Here for YOU Today and There for your FAMILY Tomorrow

Of Course Race Car Drivers Need Life Insurance


Of Course Race Car Drivers Need Life Insurance

Danica Patrick, who has been racing cars at 200 MPH since she was in her early 20s, has become an advocate for nonprofit consumers group Life Happens, according to the Forbes’ article, “Danica Patrick: You May Not Drive a Race Car, But You Still Need Life Insurance.” The nonprofit group was formed to help consumers make informed decision on life insurance. I, too, am a huge advocate for life insurance. Many times I will meet with young(er) couple and I look at them in the face and say life insurance is a must.

It’s a rite of passage to buy life insurance before your first race. However, Patrick has more personal reasons. Her parents were in favor, as each lost their fathers during childhood and witnessed the financial stress placed on their families. They managed the risk with life insurance and saving six months’ worth of expenses for an emergency.

As far as Patrick is concerned “she didn’t want to leave people with bills they can’t pay, and not only dealing with the sadness of a loss, but trying to figure out how you’re going to manage the rest of…life.”

Life insurance allows us to deal with personal loss without compounding it with financial stress. The suggested policy for most families is a term life insurance policy with a death benefit that is approximately 15 times their annual income.

With term life insurance, many life insurance needs will expire, assuming that a family is on track to reach financial independence around retirement age. The specific term of your policy should last at least through the children’s college years—and at most through the age at which you can reasonably expect your children to be financially independent.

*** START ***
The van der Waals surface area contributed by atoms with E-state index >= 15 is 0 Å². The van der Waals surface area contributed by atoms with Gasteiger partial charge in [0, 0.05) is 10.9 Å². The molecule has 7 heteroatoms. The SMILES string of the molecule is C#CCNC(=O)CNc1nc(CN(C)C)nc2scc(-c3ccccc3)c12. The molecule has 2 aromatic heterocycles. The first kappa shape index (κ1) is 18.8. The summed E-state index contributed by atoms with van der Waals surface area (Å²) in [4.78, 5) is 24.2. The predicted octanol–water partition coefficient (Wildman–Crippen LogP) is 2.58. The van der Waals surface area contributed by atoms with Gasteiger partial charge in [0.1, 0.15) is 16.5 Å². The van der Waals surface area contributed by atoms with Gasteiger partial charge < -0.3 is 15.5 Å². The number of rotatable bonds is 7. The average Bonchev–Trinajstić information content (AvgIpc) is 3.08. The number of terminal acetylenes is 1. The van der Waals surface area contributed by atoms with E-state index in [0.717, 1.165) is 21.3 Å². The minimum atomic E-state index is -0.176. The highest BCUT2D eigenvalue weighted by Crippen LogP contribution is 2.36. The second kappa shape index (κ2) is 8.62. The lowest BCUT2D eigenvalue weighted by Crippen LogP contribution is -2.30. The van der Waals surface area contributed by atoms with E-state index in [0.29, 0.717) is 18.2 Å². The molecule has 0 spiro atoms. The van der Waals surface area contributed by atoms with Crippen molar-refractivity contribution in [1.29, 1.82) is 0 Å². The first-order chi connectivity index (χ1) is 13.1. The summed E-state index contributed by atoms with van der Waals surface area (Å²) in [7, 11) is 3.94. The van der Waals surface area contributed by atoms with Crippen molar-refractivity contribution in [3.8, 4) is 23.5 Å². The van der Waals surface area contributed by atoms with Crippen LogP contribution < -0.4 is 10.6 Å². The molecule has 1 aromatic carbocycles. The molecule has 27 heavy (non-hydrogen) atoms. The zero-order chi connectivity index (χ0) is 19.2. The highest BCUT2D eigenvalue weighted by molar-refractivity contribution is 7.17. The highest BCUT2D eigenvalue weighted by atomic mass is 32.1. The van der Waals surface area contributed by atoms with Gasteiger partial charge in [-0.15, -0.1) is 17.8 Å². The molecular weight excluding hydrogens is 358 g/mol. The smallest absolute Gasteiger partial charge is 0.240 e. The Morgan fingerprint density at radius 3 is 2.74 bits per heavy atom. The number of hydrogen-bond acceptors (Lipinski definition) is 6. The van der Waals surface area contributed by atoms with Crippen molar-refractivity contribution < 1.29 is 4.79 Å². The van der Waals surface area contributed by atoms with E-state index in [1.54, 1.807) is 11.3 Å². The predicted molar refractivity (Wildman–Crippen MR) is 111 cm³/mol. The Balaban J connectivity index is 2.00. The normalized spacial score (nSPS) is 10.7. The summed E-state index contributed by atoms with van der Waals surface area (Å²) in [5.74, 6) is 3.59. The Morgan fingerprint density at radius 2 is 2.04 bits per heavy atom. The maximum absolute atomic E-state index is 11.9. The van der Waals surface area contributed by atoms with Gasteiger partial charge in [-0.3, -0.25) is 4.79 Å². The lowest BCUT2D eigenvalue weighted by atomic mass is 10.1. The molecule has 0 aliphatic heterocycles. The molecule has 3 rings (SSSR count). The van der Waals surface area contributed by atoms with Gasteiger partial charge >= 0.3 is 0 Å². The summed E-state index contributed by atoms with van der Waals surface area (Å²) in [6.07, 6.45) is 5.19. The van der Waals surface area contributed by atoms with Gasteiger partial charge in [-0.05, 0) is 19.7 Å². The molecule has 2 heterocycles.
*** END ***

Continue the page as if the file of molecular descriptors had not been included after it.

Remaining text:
If you want to create an estate, fund charitable bequests, replace an estate lost to taxes or build cash value, have asset protection, then you can use some type of permanent life insurance—whole life, universal life, or variable life. However, permanent life insurance creates additional financial complexity and can be expensive.

If you have a spouse or minor children, you have loved ones relying on you financially. Term life insurance can be pretty inexpensive. And even if you’re not a race car driver, you face one of life’s most common risks—riding in or driving a motor vehicle. The life insurance that you have at work is usually inadequate to financially provide for your family in the event of your death. Besides, if your leave your job, then you usually cannot take your life insurance with you. This is why I always recommend having your own term policy.

As Patrick remarked, “It’s probably pretty uncommon to come across someone that hasn’t been in some kind of a car accident. Now, there are surely varying degrees, but you’re not wearing a six-point harness with a helmet on and an ambulance sitting nearby. So, it’s a risk no matter what you do if you’re driving anything.”

Reference: Forbes (Sept. 23, 2016) “Danica Patrick: You May Not Drive a Race Car, But You Still Need Life Insurance”

Why would we recommend D.T.F.? Several Reasons: Your ability to explain complex estate problems, clearly and patiently; your total lack of arrogance and pretense; a strong feeling that you are motivated by what you perceive is best for your client, rather than what would generate the largest legal fees; finally, and importantly, you are a lovely guy. A.C.

Two words cannot sum up the entire process of creating my “trust.” I enjoyed your attention to detail, your patience of explaining terms and conditions until I understood, also giving me copies to read and understand. Thank you for your suggestions on what was best for “me” but still allowing me to make my choice. Most of all, thank you for thinking of “me.” Wells Fargo said “you were the best” I cannot deny that. Again thank you very much for everything. Anna is an asset or a compliment to the firm. She is warm and very caring. It was great doing business. Thank you.